Realtime Space Weather Photo Gallery

DIAMOND DUST SKI HALO: Ski resorts are one of the best places to see sun halos--rings of light that surround the sun when ice crystals fill the air. The most sublime halos are caused by jewel-like crystals called "diamond dust." On Jan. 29th, Christian Schartner was skiing in Obertauern, Austria, when he witnessed this specimen:

"The outside temperature was quite chilly at -12°C when we hit the slopes," says Schartner. "Beautiful sun halos made our skiing day even better!"

Most sun halos are caused by ice crystals floating high above Earth's surface in cirrus clouds. "Ski halos," on the other hand, are formed by ice crystals near the ground, kicked into the air by the action of skis and snow-making machines. A close look at Schartner's picture shows specks of light in the air. Those are the glittering crystals of diamond dust which make these halos so beautiful.

If you're on the slopes this weekend, and the sun dips behind a cloud of ice, be alert for "ski halos." They can make your day.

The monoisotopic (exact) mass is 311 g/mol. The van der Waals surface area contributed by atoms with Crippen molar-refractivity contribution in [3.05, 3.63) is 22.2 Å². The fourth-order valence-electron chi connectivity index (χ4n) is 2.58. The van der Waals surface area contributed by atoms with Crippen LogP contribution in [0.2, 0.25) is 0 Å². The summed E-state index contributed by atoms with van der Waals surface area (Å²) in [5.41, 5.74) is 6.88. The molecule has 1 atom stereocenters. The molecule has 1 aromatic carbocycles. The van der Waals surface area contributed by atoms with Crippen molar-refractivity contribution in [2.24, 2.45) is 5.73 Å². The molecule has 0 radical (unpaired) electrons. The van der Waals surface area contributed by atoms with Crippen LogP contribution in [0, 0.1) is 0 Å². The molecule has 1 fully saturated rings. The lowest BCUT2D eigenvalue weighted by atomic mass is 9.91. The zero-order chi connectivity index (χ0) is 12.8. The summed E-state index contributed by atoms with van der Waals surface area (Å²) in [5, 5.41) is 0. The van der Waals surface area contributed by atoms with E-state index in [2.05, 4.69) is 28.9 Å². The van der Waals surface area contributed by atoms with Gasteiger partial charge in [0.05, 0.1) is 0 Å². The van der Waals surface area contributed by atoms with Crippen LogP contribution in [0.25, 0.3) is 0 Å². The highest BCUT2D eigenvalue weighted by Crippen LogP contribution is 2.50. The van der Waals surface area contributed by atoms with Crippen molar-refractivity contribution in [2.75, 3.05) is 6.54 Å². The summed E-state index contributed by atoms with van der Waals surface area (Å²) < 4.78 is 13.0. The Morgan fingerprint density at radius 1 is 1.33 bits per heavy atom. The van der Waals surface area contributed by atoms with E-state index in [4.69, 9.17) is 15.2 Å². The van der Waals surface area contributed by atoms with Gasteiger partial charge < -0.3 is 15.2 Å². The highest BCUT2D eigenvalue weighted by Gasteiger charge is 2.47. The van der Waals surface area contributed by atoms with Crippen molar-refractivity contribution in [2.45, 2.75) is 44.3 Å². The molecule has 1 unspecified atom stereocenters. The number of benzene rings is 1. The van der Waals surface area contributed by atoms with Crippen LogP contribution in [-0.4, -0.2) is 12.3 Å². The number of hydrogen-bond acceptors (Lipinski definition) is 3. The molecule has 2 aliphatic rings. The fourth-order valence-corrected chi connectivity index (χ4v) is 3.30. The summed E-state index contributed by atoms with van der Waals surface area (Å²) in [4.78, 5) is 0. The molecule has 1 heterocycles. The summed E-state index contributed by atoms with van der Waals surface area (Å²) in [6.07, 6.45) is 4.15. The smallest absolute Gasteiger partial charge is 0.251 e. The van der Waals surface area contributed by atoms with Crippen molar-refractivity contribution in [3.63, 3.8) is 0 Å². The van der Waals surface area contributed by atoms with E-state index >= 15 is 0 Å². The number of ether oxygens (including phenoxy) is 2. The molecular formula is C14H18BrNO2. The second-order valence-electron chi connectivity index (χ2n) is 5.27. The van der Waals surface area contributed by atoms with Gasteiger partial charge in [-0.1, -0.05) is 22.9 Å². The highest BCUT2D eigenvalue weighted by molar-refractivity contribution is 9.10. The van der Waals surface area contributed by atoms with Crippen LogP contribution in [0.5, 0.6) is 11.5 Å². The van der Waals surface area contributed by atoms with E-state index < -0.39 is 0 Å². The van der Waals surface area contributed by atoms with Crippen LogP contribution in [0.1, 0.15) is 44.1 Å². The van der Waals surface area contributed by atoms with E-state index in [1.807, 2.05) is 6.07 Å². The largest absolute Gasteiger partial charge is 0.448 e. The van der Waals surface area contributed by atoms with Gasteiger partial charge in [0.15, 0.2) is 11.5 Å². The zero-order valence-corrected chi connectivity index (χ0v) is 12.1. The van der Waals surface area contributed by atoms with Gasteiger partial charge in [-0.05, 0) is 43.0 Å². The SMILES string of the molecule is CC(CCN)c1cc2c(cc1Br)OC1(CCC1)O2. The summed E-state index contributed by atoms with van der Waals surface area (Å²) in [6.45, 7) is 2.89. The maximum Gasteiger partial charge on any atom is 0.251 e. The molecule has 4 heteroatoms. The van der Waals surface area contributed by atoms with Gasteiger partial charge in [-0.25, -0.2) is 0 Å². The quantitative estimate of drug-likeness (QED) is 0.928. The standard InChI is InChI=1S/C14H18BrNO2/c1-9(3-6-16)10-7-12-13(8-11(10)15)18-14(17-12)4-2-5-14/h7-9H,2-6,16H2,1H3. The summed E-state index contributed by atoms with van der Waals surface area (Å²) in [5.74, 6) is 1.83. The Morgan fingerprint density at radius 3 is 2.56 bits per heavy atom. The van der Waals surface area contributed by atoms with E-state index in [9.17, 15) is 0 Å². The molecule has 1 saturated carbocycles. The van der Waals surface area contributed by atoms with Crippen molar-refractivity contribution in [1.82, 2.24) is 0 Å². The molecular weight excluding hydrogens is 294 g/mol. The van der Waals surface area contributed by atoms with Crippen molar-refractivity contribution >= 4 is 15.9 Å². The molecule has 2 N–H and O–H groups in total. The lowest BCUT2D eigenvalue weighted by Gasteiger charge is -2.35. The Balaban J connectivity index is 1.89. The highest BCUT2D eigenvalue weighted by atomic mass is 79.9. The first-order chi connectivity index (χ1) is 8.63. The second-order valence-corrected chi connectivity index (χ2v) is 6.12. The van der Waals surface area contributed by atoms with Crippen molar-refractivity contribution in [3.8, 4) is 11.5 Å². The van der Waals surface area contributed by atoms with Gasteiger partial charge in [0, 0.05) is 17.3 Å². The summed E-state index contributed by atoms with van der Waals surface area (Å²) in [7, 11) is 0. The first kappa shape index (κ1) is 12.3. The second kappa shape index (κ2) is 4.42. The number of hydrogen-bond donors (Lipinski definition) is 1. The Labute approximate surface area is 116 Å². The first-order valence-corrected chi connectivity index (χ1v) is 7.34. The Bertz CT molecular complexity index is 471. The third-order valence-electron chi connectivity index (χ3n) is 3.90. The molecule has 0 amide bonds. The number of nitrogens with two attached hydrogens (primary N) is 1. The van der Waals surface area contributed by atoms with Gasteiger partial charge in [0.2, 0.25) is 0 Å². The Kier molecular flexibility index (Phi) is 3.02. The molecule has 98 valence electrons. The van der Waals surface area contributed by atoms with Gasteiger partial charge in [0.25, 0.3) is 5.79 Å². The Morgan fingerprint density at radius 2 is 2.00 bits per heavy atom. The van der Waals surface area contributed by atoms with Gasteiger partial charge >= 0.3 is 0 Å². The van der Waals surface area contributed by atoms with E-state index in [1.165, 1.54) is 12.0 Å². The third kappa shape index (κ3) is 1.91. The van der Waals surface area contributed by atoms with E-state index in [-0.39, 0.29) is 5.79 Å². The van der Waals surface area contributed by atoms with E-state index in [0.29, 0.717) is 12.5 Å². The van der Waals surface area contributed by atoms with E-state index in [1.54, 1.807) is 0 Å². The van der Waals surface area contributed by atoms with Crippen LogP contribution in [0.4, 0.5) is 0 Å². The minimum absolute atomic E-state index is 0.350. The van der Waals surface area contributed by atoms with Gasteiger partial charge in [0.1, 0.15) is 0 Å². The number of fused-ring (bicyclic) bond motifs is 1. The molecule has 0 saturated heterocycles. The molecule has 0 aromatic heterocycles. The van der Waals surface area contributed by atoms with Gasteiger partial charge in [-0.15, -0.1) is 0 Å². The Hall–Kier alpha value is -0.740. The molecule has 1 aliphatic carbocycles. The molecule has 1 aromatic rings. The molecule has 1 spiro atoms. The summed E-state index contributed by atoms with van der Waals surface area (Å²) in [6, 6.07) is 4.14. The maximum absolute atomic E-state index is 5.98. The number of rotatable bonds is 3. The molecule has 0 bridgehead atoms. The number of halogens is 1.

Realtime Aurora Photo Gallery


Realtime Supernova Photo Gallery


  All Sky Fireball Network

Every night, a network of NASA all-sky cameras scans the skies above the United States for meteoritic fireballs. Automated software maintained by NASA's Meteoroid Environment Office calculates their orbits, velocity, penetration depth in Earth's atmosphere and many other characteristics. Daily results are presented here on Spaceweather.com.

On Jan. 31, 2014, the network reported 5 fireballs.
(5 sporadics)

In this diagram of the inner solar system, all of the fireball orbits intersect at a single point--Earth. The orbits are color-coded by velocity, from slow (red) to fast (blue). [Larger image] [movies]

  Near Earth Asteroids